Map of America

here, I thought this was lol

Better than I could do for Australia. And I’ve been there, I have no good excuse.

Hey, he got the Pacific states perfectly.

Wonder if Texas has been nailed due to Bush popularity or because of Texas Instruments. I know because of the latter.

Cool! I live in “why did I think this would be a good idea” and grew up in “ohio idk” (also known as Oklahoma). :slight_smile:

I can only identify a few of the states myself. Distinctive ones, mainly. If I learned the entire map in school, it was so long ago I don’t even remember knowing.

Grew up in “lava lamp”, previously lived in “m something” and “north virginia”, and currently a resident of “not even gonna try with these lil ones”.

I recently asserted that Wyoming is bordering Oregon and both states are on Pacific time. I was fairly embarrassed to discover that there’s a whole state in between them (and Wyoming is not, in fact, on Pacific time*) - although, to my extremely minor credit, I didn’t have a map anywhere in sight, labeled or unlabelled.

I used to be able to identify every state and name its capital, but 3rd grade was a long time ago.

[size=85]* Which gives my girlfriend even less of an excuse for calling me at horrible-o-clock in the morning** during her recent visit to Wyoming, which is how this came up in the first place.

** Though it was nice to hear from her.[/size]

I can totally identify every state, thanks to being far too obsessive about maps. And being somewhat obsessive about fivethirtyeight for the past few election years. New England is the trickiest bit, but I think I could figure it out from having ruthlessly colonised it many, many times in Europa Universalis.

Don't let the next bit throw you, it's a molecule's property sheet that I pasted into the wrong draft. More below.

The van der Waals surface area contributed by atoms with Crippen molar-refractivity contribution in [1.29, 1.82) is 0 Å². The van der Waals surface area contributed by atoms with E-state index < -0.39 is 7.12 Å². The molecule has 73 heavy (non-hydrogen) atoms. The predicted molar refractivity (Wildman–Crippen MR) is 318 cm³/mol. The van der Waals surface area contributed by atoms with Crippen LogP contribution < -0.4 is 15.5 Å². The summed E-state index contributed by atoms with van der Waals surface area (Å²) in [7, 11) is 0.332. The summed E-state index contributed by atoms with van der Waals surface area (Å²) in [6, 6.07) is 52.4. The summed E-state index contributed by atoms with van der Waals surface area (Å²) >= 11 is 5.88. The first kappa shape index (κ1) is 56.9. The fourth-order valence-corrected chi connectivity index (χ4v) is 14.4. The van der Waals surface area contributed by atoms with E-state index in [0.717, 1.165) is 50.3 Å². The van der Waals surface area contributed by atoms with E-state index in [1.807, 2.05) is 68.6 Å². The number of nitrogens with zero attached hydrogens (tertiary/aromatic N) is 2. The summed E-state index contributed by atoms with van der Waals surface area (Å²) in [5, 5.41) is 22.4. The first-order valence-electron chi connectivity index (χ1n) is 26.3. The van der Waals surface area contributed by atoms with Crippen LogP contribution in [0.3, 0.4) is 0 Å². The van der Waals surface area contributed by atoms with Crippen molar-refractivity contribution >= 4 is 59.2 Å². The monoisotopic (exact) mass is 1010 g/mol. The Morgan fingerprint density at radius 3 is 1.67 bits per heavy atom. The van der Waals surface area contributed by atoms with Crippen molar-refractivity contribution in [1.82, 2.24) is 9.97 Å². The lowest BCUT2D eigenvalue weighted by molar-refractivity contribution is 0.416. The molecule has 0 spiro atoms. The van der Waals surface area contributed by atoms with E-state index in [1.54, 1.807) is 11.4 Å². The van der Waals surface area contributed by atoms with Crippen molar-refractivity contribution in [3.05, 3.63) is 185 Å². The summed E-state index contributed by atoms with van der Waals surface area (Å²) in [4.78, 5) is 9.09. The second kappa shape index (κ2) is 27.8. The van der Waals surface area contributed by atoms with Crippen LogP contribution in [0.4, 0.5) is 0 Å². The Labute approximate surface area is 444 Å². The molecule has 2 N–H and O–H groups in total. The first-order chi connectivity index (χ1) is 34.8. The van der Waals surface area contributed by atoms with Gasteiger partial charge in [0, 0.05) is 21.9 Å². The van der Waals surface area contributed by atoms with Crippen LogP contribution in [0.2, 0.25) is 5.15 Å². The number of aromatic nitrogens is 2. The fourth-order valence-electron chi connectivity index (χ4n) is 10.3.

Now I kind of want to see what happens when people try to do this with African nations. Or, on second thought, maybe I really really don’t.

Oh dear, I think not.

I can pretty much identify every state looking at a map except Missouri, Arkansas, and Kansas (I sometime have brainlock which is New Mexico and Arizona, though having driven from Lubbock to Santa Fe should help there). Not sure if it’s electoral maps or generally being surrounded by maps for the benefit of children. I grew up in Pittsburgh, just above the “b” in border-making people got drunk, and have been known to give people grief for claiming that it’s East Coast. But I couldn’t tell you much about relative geography if I weren’t looking at the map.

Hopefully my Australia map would not offend: It’s a dot in the lower right labeled “Sydney,” one below it labeled “Melbourne,” one above it labeled “Brisbane,” one a titch to the left labeled “Canberra (actually the capital!),” one on the upper left labeled “Perth” and then the rest says “OUTBACK” in giant letters with Alice Springs in the middle.

Perth is in the southwest, not the northwest. Otherwise pretty good! Better than I could do for US cities.

Actually I’m pretty sure I could do a better job with African nations than US states. My grasp of US geography is appalling. I can identify California, Florida, Illinois, Iowa, Alaska, and Hawaii (ETA: oh, and Texas, of course!), and then I start handwaving and labelling things “New England”, “Republicans”, “Democrats”, “tornados”, “only place where four states meet”, etc.

Long long ago, my brother and I had a competitive game of naming every country in the world. We got pretty good at this, using a folding map that you could write on with washable markers.

Then the USSR broke up. After all that effort. I was so mad.

I learned the location of all clickably large countries from a Flash game I can no longer find. But I see the Guardian has a better one.

Happy Saturday, folks.

At about the age of fifteen or so, a friend and I took on our French teacher to a capitals-naming challenge. We lost because she’d been going off a different list from us - we hadn’t memorised dependent territories and other only-kinda-nations. She had planned for it to be an object-lesson in how much vocab we could memorise if we really put our minds to it, but what we learned was the importance of getting adults to define their terms.

At pub trivias (here in Sydney) almost every week there are questions about American states, so I get a lot of reinforcement on the names. But I personally don’t get much reinforcement on the geography because personally I’m really bad with the world map and where things are in relation to other things.